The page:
Skip to content. | Skip to navigation

Personal tools
Sections
You are here: Home Breaking news German law on worker participation compatible with EU law: EU Court

German law on worker participation compatible with EU law: EU Court

— filed under: ,
German law on worker participation compatible with EU law: EU Court

Photo © endostock - Fotolia-200

(LUXEMBOURG) - Advocate-general Saugmandsgaard Øe confirmed in an Opinion from the European Court of Justice Thursday that German law on employee participation is compatible with EU law.

German public limited company TUI AG, head of travel operator TUI group employs over 10,000 people in Germany and around 40,000 in other EU Member States. TUI AG shareholder Konrad Erzberger had challenged before the German courts the composition of the supervisory board (German public limited companies are run by management boards, supervised by the supervisory board) of that company, one half of which is, in accordance with the German law on employee participation, appointed by the shareholders and the other by the employees.

Mr Erzberger claimed TUI AG's supervisory board should be composed only of members appointed by the shareholders and suggested that German law on employee participation was contrary to EU law: in providing that only employees of the group employed in Germany may elect the members of the supervisory board representing the employees and stand for election, that law infringes the freedom of movement for workers and the general prohibition of discrimination on grounds of nationality.

In his Opinion, Advocate General Saugmandsgaard Øe proposed that the Court should hold that legislation such as that at issue in the main proceedings does not infringe the freedom of movement for workers or the general prohibition of discrimination on grounds of nationality.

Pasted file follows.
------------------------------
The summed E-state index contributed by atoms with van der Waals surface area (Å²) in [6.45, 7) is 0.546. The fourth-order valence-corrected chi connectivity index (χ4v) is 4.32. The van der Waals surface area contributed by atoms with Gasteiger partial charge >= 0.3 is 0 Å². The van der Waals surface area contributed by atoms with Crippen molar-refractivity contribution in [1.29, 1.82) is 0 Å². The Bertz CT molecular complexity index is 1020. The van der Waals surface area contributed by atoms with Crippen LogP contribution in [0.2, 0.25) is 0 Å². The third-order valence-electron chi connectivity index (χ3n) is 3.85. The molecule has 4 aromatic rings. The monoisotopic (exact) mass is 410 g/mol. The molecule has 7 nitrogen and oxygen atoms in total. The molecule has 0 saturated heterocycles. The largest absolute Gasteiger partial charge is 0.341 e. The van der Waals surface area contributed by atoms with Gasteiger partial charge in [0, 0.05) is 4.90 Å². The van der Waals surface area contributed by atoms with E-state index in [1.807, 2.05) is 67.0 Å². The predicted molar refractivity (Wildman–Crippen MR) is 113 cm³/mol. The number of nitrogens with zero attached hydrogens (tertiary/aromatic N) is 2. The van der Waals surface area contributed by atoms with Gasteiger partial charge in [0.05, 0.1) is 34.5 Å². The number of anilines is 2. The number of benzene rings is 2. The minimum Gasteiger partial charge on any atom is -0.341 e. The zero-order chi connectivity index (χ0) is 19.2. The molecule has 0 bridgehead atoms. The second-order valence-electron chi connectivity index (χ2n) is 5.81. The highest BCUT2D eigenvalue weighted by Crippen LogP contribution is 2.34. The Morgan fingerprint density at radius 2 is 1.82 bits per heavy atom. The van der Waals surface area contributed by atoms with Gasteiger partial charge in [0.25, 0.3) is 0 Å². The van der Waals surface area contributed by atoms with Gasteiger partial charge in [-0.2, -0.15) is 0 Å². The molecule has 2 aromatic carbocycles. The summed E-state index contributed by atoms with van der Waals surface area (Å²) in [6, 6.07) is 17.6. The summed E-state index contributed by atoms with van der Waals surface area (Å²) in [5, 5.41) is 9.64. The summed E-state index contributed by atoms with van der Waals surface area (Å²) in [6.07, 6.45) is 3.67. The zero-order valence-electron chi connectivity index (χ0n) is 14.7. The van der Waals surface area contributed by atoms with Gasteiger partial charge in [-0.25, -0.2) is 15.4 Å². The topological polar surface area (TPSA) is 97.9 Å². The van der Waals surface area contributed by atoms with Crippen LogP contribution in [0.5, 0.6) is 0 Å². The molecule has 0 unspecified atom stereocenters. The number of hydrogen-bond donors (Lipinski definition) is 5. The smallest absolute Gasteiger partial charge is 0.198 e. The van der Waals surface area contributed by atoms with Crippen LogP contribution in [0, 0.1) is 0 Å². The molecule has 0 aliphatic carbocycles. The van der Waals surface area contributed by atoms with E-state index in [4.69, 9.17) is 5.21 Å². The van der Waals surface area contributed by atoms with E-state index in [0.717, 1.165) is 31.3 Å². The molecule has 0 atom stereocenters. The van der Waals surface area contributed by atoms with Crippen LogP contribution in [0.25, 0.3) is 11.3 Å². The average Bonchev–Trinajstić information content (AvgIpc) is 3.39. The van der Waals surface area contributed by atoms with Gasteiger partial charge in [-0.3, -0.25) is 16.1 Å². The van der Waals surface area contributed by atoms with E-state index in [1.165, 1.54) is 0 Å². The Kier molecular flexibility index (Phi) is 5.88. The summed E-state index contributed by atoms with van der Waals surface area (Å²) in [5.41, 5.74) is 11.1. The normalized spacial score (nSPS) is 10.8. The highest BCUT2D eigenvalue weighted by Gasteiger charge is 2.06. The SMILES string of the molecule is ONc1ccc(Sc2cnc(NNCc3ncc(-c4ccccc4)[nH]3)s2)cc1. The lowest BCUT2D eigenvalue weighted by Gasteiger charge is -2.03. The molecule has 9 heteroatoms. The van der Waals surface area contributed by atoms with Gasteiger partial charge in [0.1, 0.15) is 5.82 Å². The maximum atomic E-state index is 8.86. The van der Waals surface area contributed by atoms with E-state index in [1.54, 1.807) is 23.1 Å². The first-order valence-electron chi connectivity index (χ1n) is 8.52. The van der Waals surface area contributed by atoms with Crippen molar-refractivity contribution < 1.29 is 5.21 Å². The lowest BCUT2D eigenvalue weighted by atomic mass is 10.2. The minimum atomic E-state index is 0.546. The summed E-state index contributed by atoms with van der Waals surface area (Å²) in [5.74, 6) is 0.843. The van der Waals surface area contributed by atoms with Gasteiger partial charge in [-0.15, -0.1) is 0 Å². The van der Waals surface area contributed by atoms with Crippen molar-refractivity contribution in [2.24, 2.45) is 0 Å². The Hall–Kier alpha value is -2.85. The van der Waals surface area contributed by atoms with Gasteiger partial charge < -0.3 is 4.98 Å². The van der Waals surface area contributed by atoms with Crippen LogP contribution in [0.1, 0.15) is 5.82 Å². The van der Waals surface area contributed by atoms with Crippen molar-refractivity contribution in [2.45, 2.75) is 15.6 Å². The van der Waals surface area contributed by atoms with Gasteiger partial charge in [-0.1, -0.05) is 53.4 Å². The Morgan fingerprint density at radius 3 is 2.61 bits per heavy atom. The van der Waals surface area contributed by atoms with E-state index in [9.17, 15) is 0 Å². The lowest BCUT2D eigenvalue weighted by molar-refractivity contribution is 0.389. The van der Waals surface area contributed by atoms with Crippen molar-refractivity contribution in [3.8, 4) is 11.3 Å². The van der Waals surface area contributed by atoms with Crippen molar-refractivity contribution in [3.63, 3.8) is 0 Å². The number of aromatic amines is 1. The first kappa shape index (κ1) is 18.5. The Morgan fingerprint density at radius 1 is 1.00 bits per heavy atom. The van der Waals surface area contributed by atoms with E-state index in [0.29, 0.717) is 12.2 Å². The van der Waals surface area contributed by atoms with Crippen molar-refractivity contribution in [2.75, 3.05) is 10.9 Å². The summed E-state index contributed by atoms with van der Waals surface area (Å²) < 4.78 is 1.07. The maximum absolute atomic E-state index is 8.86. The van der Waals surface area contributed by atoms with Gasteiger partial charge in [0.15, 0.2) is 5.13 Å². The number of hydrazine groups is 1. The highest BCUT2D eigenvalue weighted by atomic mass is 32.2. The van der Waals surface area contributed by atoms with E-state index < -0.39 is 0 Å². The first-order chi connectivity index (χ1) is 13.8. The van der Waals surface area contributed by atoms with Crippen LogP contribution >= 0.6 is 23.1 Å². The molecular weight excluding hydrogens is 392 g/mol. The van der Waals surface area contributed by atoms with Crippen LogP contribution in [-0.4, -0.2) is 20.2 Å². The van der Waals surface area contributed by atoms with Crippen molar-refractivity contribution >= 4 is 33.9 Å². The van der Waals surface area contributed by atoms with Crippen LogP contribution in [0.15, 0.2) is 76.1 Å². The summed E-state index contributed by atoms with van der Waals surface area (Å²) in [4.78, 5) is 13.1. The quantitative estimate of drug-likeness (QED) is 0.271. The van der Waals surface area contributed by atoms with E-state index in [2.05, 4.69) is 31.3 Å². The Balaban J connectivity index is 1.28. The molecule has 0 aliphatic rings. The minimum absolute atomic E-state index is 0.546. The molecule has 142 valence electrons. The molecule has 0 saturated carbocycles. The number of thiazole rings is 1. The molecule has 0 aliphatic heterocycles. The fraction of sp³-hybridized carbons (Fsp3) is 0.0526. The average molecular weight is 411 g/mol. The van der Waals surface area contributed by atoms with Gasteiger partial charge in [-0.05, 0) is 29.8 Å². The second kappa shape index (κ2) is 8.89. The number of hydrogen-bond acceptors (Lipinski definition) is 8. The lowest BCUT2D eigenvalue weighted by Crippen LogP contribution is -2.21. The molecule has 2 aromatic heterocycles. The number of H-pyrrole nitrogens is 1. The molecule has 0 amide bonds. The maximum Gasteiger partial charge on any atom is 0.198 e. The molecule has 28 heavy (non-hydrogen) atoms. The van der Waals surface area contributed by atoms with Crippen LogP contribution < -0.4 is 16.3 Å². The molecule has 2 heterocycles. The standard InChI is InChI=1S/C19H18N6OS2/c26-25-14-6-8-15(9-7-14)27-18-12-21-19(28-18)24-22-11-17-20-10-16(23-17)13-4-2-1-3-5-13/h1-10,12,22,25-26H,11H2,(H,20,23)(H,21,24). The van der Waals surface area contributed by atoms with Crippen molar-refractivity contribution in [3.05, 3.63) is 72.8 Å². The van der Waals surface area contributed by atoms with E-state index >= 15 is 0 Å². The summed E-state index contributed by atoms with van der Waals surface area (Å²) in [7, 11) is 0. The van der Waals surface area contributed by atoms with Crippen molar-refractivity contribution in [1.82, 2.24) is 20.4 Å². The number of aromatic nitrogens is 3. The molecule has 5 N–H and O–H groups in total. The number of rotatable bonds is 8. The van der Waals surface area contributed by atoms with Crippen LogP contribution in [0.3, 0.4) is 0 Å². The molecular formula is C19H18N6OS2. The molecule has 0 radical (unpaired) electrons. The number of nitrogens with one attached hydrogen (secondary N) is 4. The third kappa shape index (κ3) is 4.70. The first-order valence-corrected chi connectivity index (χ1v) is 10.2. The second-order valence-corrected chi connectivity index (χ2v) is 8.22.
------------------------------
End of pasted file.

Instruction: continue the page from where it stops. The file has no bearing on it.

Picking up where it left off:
As far as concerns employees of the TUI group employed outside Germany, the Advocate General takes the view that such employees are not, in principle, covered by the freedom of movement for workers. Freedom of movement confers rights only on employees who actually make use, are considering making use or have already made use of that fundamental freedom by leaving their Member State of origin in order to pursue an economic activity in another Member State.

It is, however, highly likely that a large number of the employees in question have never made use of that right. The fact that the company which employs an employee is owned or controlled by a company established in another Member State (in the present case, Germany) is not in itself sufficient to affect the freedom of movement for workers. Furthermore, the general prohibition of discrimination on grounds of nationality does not apply to situations which are wholly internal to a Member State.

As regards the employees of the TUI group employed in Germany, the Advocate General considers, on the other hand, that the freedom of movement for workers is applicable where those employees leave or wish to leave Germany in order to take up a post in a subsidiary belonging to the group established in another Member State.

Nonetheless, the Advocate General considers that the legislation at issue does not restrict the freedom of movement for workers, even if an employee leaving Germany loses his particular right to vote and to stand. As EU law currently stands, the Member States are not required to grant workers who leave their territory in order to pursue an economic activity in another Member State the same participation rights as those enjoyed by workers employed on national territory. Should the Court come to another conclusion and find that the freedom of movement for workers has been restricted, the Advocate General considers that such a restriction is, in any event, justified. The maintenance of legislation such as that at issue in the main proceedings reflects certain legitimate economic and social policy choices that are a matter for the Member States.

Although the Advocate General is not convinced that the German employee participation system may be characterised as an element of national identity, he considers it to be beyond doubt that that system constitutes an essential element of the German employment market and - more broadly - of the German social order.

According to the Advocate General, it should be acknowledged that it is not possible to bring workers employed outside Germany within the personal scope of that system without having to modify its fundamental characteristics. Such an extension of the German system would assume that responsibility for arranging and conducting the elections be transferred from the employees and companies of the group to the management of the German parent company, which would run counter to the principles on which the system is based.

It should be noted that while the Advocate General's Opinion is not binding on the Court of Justice, it is rare for it to be overturned.

Advocate General's Opinion in Case C-566/15 Konrad Erzberger v TUI AG


Document Actions